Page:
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Mac, some great comments and observations. Its very interesting to look back, lets say 25 years or so, and both the music industry, book industry( and others) actually accepted material from the public at large for review. Those days are long gone, and like many industries it creates an environment where who you know and what your connections are become tantamount to achieving anything. In this regard, an old friend of mine always mentions the Brian Epstein story, a story so well known to many. In this day and age a guy pounding the streets and trying to get interviews to make a pitch for his band with people he doesnt know, would have a very, very high probability of failure. It was tough enough then I suppose, but at least there was a more of an openess to considering input. At least in the past there are many examples where the industry actually allowed the cream to rise to the surface and served as enablers actually. I truly wonder if someone like Janis Joplin could actually make it in todays industry even with all her amazing talent. If you dont look like Jessica Simpson or Brittany Spears the odds are stacked against you. I think your point is well taken, that there are most likely some great songs out there that will never see the light of day.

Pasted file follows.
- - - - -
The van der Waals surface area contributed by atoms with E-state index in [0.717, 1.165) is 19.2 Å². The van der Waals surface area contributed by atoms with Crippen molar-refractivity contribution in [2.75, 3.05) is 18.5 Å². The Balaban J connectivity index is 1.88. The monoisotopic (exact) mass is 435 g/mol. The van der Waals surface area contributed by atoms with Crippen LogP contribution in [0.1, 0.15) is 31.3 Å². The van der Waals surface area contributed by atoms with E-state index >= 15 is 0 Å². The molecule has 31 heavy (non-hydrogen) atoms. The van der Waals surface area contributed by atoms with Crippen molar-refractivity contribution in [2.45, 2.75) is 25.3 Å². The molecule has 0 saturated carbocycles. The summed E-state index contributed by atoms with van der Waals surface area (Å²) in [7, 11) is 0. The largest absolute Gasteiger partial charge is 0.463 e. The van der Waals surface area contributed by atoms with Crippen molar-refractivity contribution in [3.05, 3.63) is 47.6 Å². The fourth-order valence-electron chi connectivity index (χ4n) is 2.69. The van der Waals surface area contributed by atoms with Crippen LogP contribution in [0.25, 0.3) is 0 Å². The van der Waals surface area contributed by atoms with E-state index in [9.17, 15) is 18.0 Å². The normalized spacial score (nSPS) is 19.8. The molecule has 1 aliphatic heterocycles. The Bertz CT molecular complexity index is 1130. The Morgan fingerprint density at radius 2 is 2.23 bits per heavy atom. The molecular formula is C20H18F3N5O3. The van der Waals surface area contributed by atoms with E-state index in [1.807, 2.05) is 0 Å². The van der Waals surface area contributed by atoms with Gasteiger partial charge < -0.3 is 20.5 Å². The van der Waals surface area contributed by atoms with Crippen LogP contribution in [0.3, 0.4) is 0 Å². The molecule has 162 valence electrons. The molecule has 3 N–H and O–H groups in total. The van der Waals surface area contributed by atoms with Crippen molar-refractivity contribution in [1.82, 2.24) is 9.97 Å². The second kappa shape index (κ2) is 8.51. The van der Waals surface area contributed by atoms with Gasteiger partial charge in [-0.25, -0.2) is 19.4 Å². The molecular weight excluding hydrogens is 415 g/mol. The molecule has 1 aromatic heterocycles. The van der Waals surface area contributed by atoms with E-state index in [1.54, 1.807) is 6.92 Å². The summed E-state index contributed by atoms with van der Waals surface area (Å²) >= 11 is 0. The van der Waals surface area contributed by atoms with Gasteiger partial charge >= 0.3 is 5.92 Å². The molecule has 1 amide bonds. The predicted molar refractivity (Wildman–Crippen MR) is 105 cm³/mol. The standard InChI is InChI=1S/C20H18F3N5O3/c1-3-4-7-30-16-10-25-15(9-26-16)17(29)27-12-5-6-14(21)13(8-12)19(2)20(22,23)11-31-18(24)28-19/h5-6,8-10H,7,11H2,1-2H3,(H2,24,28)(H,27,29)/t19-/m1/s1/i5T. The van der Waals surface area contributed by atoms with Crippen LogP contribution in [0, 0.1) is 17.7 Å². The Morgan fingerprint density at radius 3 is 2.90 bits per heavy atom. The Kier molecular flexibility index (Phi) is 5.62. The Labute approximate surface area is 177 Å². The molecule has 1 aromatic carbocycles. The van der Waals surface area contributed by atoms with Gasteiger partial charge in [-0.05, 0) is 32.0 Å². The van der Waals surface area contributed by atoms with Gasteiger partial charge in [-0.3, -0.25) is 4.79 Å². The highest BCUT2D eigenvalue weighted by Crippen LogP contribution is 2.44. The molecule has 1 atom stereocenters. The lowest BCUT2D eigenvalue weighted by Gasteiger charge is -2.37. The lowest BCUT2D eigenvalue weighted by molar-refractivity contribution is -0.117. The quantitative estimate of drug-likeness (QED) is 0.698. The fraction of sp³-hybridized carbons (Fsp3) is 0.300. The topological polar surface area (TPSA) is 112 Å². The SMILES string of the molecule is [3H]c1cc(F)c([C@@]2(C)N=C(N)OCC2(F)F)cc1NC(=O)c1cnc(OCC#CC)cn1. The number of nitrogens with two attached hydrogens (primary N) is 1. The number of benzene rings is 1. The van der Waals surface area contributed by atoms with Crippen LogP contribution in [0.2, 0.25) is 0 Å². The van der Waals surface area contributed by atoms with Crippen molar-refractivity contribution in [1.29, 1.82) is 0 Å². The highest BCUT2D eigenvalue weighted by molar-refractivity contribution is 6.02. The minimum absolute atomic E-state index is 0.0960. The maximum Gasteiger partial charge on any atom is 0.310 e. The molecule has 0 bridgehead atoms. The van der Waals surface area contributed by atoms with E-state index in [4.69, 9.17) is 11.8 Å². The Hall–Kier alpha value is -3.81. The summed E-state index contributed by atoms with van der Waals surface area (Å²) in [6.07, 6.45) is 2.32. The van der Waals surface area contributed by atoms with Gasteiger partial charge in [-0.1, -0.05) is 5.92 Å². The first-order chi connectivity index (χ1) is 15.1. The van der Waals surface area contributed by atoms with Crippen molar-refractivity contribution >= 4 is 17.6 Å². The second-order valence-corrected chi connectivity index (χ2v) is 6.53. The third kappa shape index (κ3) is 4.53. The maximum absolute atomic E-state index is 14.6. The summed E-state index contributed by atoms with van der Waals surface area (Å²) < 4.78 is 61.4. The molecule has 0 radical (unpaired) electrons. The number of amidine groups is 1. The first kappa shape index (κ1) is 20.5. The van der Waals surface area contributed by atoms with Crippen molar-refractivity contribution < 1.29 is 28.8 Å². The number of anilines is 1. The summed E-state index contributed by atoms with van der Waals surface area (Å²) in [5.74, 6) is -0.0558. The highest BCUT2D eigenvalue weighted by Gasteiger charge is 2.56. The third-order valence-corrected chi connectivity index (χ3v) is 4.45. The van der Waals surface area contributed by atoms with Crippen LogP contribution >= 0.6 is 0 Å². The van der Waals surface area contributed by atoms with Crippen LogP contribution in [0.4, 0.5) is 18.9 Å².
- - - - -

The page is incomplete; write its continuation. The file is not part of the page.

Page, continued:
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This is nothing new-but today as I was waiting for an oil change,there was a commercial for "Now 21"-or something-cd's issued with a bunch of the latest hits.These cd's sell well.The commercial was abominable.Maria Carey wailing while writhing to some nonesense.Gangster rappers with jewelry on their teeth looking tough.I taught kids who followed this stuff.It is soul-less and cynical.This commercial was followed by "TYRA" a talk show hosted by Tyra Banks that takes narcissism to new heights.I think I'll go home -shut my door-and listen to the music that shaped my view of the world.-Ira.

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I agree with you, raspberrywine. All the artists somewhat, but especially female singers have to have "the look" before anybody will even consider listening to "the voice"... I get so fed up with it but it's so much a part of the MTV generations and the need for choreographed dancers to gyrate with the singers and such... "back in the day" you'd have to be over 17 to get into a movie that had half that much "action" and now it's on tv, in concerts... the net...

Imagine if music producers had to rely only on the voice; people submitted their tapes and cd's and were not seen until the artist was signed...

Might be a concept for a reality television series... and certainly not one hosted by that ignorant a@@ Simon whatshisname...